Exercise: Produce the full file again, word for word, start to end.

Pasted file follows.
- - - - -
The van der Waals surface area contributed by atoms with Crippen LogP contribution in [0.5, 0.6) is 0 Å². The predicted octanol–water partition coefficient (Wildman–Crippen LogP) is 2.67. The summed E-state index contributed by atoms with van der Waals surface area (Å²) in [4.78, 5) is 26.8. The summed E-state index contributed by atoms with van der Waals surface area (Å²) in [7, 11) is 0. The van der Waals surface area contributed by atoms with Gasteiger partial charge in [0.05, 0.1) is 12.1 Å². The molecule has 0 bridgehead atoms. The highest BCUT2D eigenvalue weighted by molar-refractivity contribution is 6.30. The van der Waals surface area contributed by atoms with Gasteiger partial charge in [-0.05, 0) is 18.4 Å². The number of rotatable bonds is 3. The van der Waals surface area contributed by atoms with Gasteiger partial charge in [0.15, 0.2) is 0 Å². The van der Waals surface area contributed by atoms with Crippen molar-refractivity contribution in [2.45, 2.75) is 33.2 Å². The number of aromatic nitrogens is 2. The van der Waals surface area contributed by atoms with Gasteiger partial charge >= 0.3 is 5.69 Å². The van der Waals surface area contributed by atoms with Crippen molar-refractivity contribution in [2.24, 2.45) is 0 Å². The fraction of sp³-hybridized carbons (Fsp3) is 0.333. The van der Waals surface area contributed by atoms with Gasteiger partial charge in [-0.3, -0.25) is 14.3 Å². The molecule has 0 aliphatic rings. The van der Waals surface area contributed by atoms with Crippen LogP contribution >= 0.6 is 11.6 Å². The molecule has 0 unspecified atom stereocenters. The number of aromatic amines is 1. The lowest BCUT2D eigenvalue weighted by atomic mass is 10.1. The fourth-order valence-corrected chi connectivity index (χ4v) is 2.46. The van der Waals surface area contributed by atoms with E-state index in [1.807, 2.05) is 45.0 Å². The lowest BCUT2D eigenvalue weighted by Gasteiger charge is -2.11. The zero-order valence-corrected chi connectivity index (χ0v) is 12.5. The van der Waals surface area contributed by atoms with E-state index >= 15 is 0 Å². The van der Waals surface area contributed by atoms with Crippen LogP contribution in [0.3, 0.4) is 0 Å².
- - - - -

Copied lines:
The van der Waals surface area contributed by atoms with Crippen LogP contribution in [0.5, 0.6) is 0 Å². The predicted octanol–water partition coefficient (Wildman–Crippen LogP) is 2.67. The summed E-state index contributed by atoms with van der Waals surface area (Å²) in [4.78, 5) is 26.8. The summed E-state index contributed by atoms with van der Waals surface area (Å²) in [7, 11) is 0. The van der Waals surface area contributed by atoms with Gasteiger partial charge in [0.05, 0.1) is 12.1 Å². The molecule has 0 bridgehead atoms. The highest BCUT2D eigenvalue weighted by molar-refractivity contribution is 6.30. The van der Waals surface area contributed by atoms with Gasteiger partial charge in [-0.05, 0) is 18.4 Å². The number of rotatable bonds is 3. The van der Waals surface area contributed by atoms with Gasteiger partial charge in [0.15, 0.2) is 0 Å². The van der Waals surface area contributed by atoms with Crippen molar-refractivity contribution in [2.45, 2.75) is 33.2 Å². The number of aromatic nitrogens is 2. The van der Waals surface area contributed by atoms with Gasteiger partial charge >= 0.3 is 5.69 Å². The van der Waals surface area contributed by atoms with Crippen molar-refractivity contribution in [2.24, 2.45) is 0 Å². The fraction of sp³-hybridized carbons (Fsp3) is 0.333. The van der Waals surface area contributed by atoms with Gasteiger partial charge in [-0.3, -0.25) is 14.3 Å². The molecule has 0 aliphatic rings. The van der Waals surface area contributed by atoms with Crippen LogP contribution >= 0.6 is 11.6 Å². The molecule has 0 unspecified atom stereocenters. The number of aromatic amines is 1. The lowest BCUT2D eigenvalue weighted by atomic mass is 10.1. The fourth-order valence-corrected chi connectivity index (χ4v) is 2.46. The van der Waals surface area contributed by atoms with E-state index in [1.807, 2.05) is 45.0 Å². The lowest BCUT2D eigenvalue weighted by Gasteiger charge is -2.11. The zero-order valence-corrected chi connectivity index (χ0v) is 12.5. The van der Waals surface area contributed by atoms with E-state index >= 15 is 0 Å². The van der Waals surface area contributed by atoms with Crippen LogP contribution in [0.3, 0.4) is 0 Å².